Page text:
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Hi all - I've got some problems making a directory tree transparently accessible via SMB, NFS, and HTTP all at the same time. I have a Centos 5.X server (shortly ...
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  1. #1
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    Issues with cross-protocol permissions - NFS/SMB/HTTP all to same spot


    Hi all -

    I've got some problems making a directory tree
    transparently accessible via SMB, NFS, and HTTP all at the same time.

    I have a Centos 5.X server (shortly to be 6.5) that I
    have a directory on that is essentially _the_ main website/directory structure for the home network.

    My home network consists of a mixture of Centos/Ubuntu/XP/Vista/Win7/Android platforms, which all need to access this site, either over SMB, NFS, or HTTP.

    I don't have any harsh security requirements in particular, really any family user should be able to fully access any part of the structure and be able to have create/edit/save/delete rights to files.

    What's tripping me up is even how to get sane access going for a single username - much less using groups to give the same access.

    Writes really don't happen under HTTP, although having some sort of write access for a CMS system would be nice-

    I just can't work out what the rights need to be for the Apache user who sees this under DocumentRoot, the various SMB users who access mapped drives on Winders, or
    the NFS users who see it as mounted on /mnt.

    I know that in NFS, one requirement is that I have matched UID/GID numbers--
    I've adjusted that on the Ubuntu workstation, and made sure
    the owner/group is the same.


    NFS looks OK and appears to work -
    now that I've appropriately chown'ed everything to matching usernames across the board.

    Odds are, that just borked HTTP viewing of some pages.
    And odds are equally good that now some SMB user
    cannot save/edit/view files...

    I think part of the HTTP problem is that I want it to be transparent to users -- I don't want to force a login to the pages on small children (or non-technical people like SWMBO)
    So user apache is trying to access files that are owned/created by other users.

    I know in smb.conf I can specify that all files created/edited
    should always be a forced user - which would do well to fix the NFS piece, right??


    I've tried reading various HOWTOs- but keep running into situtations where YMMV - and I suspect it's because the author's experience was with Xenix/FreeBSD, or was on some older version, etc--
    And in any case, so much of the time people are thinking
    "make NFS work", without considering how to make HTTP also work, and SMB also work...


    I know this is long --
    Can anyone give cross-protocol basic thoughts??

    thanks...

  2. #2
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    In CentOS / Red Hat, httpd executes as user 'apache'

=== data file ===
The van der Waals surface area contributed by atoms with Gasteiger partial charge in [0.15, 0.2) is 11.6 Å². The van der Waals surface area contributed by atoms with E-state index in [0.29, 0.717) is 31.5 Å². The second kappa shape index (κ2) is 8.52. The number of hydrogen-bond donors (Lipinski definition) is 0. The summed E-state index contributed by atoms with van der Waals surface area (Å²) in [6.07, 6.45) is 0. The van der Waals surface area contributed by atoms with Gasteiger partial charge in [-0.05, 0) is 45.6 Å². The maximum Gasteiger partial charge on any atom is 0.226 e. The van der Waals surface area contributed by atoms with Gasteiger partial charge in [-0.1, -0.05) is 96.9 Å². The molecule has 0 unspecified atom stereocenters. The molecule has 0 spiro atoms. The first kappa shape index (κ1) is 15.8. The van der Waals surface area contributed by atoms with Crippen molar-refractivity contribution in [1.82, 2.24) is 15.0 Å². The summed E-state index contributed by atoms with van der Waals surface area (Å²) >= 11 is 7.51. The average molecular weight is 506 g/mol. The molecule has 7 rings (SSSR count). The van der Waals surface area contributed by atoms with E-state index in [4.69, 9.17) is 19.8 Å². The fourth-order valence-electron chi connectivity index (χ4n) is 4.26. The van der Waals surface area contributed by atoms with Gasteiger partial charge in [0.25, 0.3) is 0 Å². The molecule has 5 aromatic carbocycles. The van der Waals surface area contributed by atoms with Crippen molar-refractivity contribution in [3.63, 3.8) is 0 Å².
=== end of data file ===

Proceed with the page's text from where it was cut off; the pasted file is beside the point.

I suggest adding whatever the other services execute as, as well as apache to a new group.

    groupadd mypublicgroup
    usermod apache -Ga mypublicgroup
    usermod <user for samba, etc> -Ga mypublicgroup

    chgrp mypublicgroup /path/to

    Make sure you set the necessary permissions for the group.
    If you have SELinux up and enforcing, then good luck having all 3 services, you might have to make some custom policies, which will be a real PITA.

  3. #3
    Trusted Penguin
    Join Date
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    Quote Originally Posted by elarion37 View Post
    Hi all -

    I've got some problems making a directory tree
    transparently accessible via SMB, NFS, and HTTP all at the same time.

    I have a Centos 5.X server (shortly to be 6.5) that I
    have a directory on that is essentially _the_ main website/directory structure for the home network.

    My home network consists of a mixture of Centos/Ubuntu/XP/Vista/Win7/Android platforms, which all need to access this site, either over SMB, NFS, or HTTP.

    I don't have any harsh security requirements in particular, really any family user should be able to fully access any part of the structure and be able to have create/edit/save/delete rights to files.

    What's tripping me up is even how to get sane access going for a single username - much less using groups to give the same access.

    Writes really don't happen under HTTP, although having some sort of write access for a CMS system would be nice-

    I just can't work out what the rights need to be for the Apache user who sees this under DocumentRoot, the various SMB users who access mapped drives on Winders, or
    the NFS users who see it as mounted on /mnt.

    I know that in NFS, one requirement is that I have matched UID/GID numbers--
    I've adjusted that on the Ubuntu workstation, and made sure
    the owner/group is the same.